Click on the group name to expand or contract the list. When photos appear you can click on them to enlarge them.  Photos may be dragged about the screen.  Clicking on other group will close opened group automatically.  Click on the species name below to open the species account page.


Very small parasitoid wasps. Males winged, wings rarely reduced, females winged, wingless or with reduced wings. Adults usually black. The adults are active from April until October, but mainly during the summer months. They are external parasitoids on beetle or lepidopterous larvae. The host is rapidly paralysed and may be killed. It may be dragged or carried to a concealed place, or may already be in a concealed place, e.g. within rolled leaves or under bark. One or more eggs are laid on the host. The larvae feed externally on the host. The female may stay with the larvae until they mature. Females probably over-winter as adults. Nationally: 9 genera with 14 native species, with a further species restricted to the Channel Islands, and several introduced species associated with granaries and storehouses.


These solitary wasps are often called cuckoo, or ruby-tailed, wasps. They have a heavily armoured, brightly coloured cuticle. The apical gastral segments have been modified to form a thin, tubular structure that can be telescoped into the hind end of the gaster. In the female this tubular structure has been secondarily modified to act as an ovipositor. They have a parasitoid life history.


Small reddish-brown parasitoid wasps. Males are winged, females wingless. The adults are active from August until October and the females again during April and May. One British species with an unknown natural history.


Solitary species known as spider, or spider-hunting, wasps. With their long legs they are usually seen making short rapid movements across bare ground and through short vegetation during warm, sunny weather. The female hunts for spiders as food for the larvae. See Day (1988) for details of prey. One spider is provided for each larva. The female paralyses its prey and then usually carries or drags it across the ground to a place for temporary concealment or to a previously prepared nest site. Once the prey is in a cell an egg is laid on it and often the burrow to the cell is blocked. On hatching, the larva punctures the host's body and begins to suck its internal fluids. The spider eventually dies. Over-wintering is usually as a mature larva. There may be one or several generations a year. Nationally: 15 genera with 44 species (2 species restricted to the Channel Islands). Nine of the genera have been selected for further comment.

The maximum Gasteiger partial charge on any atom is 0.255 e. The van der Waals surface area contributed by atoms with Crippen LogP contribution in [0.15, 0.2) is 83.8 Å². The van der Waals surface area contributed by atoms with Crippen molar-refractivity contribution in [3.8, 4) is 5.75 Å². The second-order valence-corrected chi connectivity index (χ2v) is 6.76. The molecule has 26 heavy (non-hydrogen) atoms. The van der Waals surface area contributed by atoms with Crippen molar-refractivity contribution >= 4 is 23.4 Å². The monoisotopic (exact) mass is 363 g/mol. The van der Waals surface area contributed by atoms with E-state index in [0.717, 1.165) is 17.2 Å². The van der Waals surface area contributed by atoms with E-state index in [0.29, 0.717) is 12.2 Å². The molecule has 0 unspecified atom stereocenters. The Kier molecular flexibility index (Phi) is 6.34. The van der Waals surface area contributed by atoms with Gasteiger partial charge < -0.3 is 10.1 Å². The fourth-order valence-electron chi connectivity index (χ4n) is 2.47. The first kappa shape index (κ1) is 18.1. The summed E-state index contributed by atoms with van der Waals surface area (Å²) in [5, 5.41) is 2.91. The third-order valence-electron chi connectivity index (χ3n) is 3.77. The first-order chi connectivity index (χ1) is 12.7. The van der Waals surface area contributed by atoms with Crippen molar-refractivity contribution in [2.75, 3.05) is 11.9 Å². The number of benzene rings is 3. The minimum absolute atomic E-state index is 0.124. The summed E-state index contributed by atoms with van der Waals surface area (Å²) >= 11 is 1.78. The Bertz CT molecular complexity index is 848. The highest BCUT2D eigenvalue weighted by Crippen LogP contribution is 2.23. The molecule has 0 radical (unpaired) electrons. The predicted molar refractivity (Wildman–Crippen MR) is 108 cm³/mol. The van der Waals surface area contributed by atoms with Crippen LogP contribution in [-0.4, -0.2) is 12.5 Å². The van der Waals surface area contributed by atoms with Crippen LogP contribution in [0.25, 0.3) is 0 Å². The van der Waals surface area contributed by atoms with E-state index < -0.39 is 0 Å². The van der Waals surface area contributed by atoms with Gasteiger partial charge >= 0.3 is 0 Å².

Medium-sized to large wasps. Black, often with red, yellow or white markings. The larvae are cleptoparasites on solitary bees of the genera Osmia and Chelostoma. The female introduces an egg into the cell of its host by using her sting to penetrate the cell wall. On hatching, the first instar larva, although without legs, is active and destroys the host's egg with its large mandibles. The larva then moults into the next instar which has smaller mandibles and feeds on the host's provisions. Probably one generation a year. Nationally: 2 genera with 2 species.


There are eleven families of wasps, split between the superfamilies Vespoidea and Apoidea. These are the Dryinidae, Embolemidae, Bethylidae, Chrysididae, Tiphiidae, Mutillidae, Sapygidae, Pompilidae, Sphecidae, Crabronidae and Vespidae. Most of the species are solitary and each family or group of solitary species specialises in a particular type of prey, e.g. flies, spiders, aphids, caterpillars. Some species do not build a nest for their brood but utilise natural crevices such as beetle borings, hollow plant stems or holes in masonry, while others excavate their own nests in suitable substrate such as dead wood or sand or friable soil. Prey is usually paralysed or killed by stinging and is then dragged or carried to the nest. Some species are cleptoparisitic on other species of wasps and so do not build a nest of their own, but lay their eggs in the nests of other solitary species. Some primitive species, after causing temporary paralysis of their prey by stinging it, lay their eggs directly on the bodies of the target host species. The host recovers and carries on with its normal behaviour but eventually dies due to the developing wasp. The more familiar social species construct their nests from chewed-up wood pulp and locate them underground, in hollow trees and roof-spaces. Others are hung in suitable trees and under eaves of houses. While most wasps hunt for suitable prey to either provision their nests or to feed directly to their young, the adults cannot digest large fragments of  food material, as it will not pass through their narrow waist and into the digestive system. For this reason adult wasps exist largely on a semi-liquid diet consisting of nectar, honeydew, sap, or insect haemolymph. Hunting for prey and nest building is carried out by the females.